The Movies: A History
In 1902, Thomas Lincoln Tally opened the Electric Theatre in Los Angeles, for “Up-to-Date High-Class Motion Picture Entertainment Especially for Ladies and Children.” His creation was replicated around the world, including in my home country, Wales – the picture shows Robert Dooner’s fairground in south Wales.
Tally was active in other aspects of motion pictures. Indeed, he was the first person to sign Charlie Chaplin and Mary Pickford to movie contracts.
The Great Train Robbery was one of the first movies to tell a story, in this case the tale of four bandits who rob a train and its passengers of their valuables, then try to escape. The movie concluded, for no reason associated with the story, with one of the outlaws (pictured) firing a gun at the audience.
From the start, filmmakers clashed with censors and various strands of public opinion. D.W. Griffith inserted this notice as a foreword to his controversial movie The Birth of a Nation.
Initially, movie studios refused to credit their actors and actresses for fear that they would become popular and demand more money. The independent moviemakers, aware that the public were keen to place names to their favourite players, gave credits and thus attracted fresh talent. The movie star, like Florence Lawrence, was born.
One early filmmaking idea was to create motion pictures out of stage-plays. Adolph Zukor’s ‘Famous Players in Famous Plays’ was one such example. It didn’t work. Despite attracting big names to appear in the movie-plays, the audience was not impressed.
📸 The introduction to The Good Little Devil. Author David Belasco ponders his play while the ghosts of his characters appear in double exposure. The ‘ghost’ in the white dress is Mary Pickford in her first feature-length film. She appeared in the 1913 Broadway play.
Early motion pictures were based on “The Movie Family” – The Hero, The Heroine, Mother, The Villain and The Vamp. Mary Pickford (pictured) typified The Heroine – sweet, pure and usually dressed in white. Her intelligence, or lack of it, was immaterial. The Hero was strong, noble and generous. Unlike The Heroine, The Hero could be tempted by sin, as long as he didn’t succumb to it.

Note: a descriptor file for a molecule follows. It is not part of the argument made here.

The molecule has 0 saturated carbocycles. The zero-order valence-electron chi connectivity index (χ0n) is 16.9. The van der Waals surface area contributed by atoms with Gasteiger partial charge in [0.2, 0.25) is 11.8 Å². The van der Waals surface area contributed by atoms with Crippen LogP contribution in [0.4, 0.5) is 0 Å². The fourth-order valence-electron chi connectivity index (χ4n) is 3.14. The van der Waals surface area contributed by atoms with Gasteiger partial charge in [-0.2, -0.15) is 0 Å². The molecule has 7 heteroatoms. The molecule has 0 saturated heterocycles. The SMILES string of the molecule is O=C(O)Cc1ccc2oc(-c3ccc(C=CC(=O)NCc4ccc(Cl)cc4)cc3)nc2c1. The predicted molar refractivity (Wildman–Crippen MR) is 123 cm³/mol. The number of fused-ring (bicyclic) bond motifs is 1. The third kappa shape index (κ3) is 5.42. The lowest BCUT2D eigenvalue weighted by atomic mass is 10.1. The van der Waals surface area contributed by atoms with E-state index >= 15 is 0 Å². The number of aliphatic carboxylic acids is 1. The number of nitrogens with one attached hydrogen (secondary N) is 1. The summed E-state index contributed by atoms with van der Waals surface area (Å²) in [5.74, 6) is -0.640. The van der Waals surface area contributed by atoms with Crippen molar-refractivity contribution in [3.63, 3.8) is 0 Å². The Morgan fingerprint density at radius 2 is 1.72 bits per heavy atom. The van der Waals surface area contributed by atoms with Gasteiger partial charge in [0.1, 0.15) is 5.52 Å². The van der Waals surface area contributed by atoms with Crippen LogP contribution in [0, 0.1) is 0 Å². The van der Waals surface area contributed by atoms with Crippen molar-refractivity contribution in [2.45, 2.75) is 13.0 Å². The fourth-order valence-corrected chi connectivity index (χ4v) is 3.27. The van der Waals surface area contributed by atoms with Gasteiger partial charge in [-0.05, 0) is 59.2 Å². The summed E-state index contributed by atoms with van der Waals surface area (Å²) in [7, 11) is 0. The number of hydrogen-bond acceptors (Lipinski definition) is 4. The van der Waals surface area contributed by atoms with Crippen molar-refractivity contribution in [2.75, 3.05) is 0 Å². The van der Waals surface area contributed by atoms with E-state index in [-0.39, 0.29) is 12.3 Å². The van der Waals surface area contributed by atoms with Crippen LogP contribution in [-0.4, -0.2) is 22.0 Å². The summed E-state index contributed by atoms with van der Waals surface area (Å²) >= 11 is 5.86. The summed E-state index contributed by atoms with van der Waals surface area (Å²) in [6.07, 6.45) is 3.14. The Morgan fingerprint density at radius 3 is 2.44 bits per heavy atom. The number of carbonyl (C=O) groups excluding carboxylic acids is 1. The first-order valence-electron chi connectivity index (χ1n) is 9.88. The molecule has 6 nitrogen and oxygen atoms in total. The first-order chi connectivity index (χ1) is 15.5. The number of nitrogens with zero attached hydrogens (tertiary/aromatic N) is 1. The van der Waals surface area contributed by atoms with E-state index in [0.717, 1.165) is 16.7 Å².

The Mother was a grey-haired martyr who exemplified self-sacrifice. The Villain usually the embodiment of the audience’s prejudices, was allowed to have a rip-roaring time – as long as someone shot him in the end. The Vamp was the femme fatale who ruined men. The formula worked, until moviemaking and audiences became more sophisticated.
When the First World War broke out, the movies were unsure how to approach the subject, with pacifist and ‘Keep America out of the War’ voices strongly to the fore. However, the Committee on Public Information created a Division of Films “to sell the war to America.”
In The Little American, 1917, directed by Cecil B. DeMille, Mary Pickford’s character, Angela, an American woman, is in love with both a German soldier and a French soldier. Spoiler alert: after visiting France and being caught up in the war, Angela returns to America with the German soldier.
After the First World War, movie palaces, as much as the movies themselves, attracted the middle classes. Subsequently, movies were made to satisfy this audience. One of the grandest movie palaces was The Roxy Theatre in New York, “The Cathedral of the Motion Picture”, which opened on March 11, 1927 with the silent film The Love of Sunya starring Gloria Swanson.